For DeCA Director and CEO Joseph H. Jeu, it will be difficult to replace a man he depended on for nearly seven years to be his legal eyes and ears, especially now at a crucial crossroads for the agency as it transforms from a wholly taxpayer-funded organization to a revenue-generating business model.
"He helped [in the] drafting, submitting and shepherding of proposed legislation in the 2015 and 2016 National Defense Authorization Acts," said Jeu during Sherman's May 18 retirement ceremony at DeCA headquarters. "This legislation enabled DeCA to become more business-like.
"He was an influential member of the Business Transformation team as we began rolling out new initiatives, such as variable pricing and private label," he added. "In fact, Bill played a key role in establishing variable pricing, and in the selection, negotiation and implementation of the private label program."
DeCA's ongoing transformation to a new business model represents its largest challenge to date and will test the agency like never before, Sherman said.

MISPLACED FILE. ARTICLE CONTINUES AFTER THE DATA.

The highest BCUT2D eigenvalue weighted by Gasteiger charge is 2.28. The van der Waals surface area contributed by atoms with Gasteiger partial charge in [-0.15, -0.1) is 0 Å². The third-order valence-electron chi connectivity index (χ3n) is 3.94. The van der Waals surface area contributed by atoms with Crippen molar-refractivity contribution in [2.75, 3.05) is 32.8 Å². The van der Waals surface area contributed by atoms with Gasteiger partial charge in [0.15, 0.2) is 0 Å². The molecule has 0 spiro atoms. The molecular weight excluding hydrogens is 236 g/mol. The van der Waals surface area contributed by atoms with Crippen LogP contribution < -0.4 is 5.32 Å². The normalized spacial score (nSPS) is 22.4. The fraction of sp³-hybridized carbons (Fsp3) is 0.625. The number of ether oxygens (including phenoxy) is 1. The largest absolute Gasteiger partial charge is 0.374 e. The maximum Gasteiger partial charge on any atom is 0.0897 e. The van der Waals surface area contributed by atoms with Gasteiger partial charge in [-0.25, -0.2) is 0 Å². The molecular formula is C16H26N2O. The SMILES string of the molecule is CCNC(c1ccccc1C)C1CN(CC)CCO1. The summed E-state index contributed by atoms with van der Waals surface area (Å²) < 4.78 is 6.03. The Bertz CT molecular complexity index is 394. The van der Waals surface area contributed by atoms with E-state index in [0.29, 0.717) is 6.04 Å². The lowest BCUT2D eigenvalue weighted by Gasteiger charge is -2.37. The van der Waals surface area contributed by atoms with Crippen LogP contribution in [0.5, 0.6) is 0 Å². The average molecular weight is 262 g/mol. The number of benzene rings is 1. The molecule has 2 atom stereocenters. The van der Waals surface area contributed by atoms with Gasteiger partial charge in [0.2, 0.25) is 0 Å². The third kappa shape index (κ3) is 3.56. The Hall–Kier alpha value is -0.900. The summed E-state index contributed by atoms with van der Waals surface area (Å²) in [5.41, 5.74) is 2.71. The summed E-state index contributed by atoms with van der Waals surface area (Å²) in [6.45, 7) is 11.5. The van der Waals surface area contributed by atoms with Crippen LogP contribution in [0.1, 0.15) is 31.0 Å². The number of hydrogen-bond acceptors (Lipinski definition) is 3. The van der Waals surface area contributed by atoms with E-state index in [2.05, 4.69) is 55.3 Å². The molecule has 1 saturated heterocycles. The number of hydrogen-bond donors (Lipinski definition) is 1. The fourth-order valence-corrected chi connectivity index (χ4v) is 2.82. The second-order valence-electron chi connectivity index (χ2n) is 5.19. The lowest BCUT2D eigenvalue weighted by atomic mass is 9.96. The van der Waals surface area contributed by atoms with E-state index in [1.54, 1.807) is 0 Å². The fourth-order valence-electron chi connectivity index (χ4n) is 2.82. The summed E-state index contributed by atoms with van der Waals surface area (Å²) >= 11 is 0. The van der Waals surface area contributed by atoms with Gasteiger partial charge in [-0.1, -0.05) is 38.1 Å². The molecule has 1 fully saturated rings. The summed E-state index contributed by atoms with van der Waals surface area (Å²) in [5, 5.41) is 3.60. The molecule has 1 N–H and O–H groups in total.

"Unlike any other time in the past, the current transformation is requiring a major culture shift on the part of our corporate personality because we are now expected to deliver a commissary benefit but do so in a much more businesslike manner," he said. "We are going to have to look more at the bottom line, the profit/loss statement and the return on investment to determine whether or not we are going to be successful. For personnel who have come up through the government ranks that is a major cultural shift."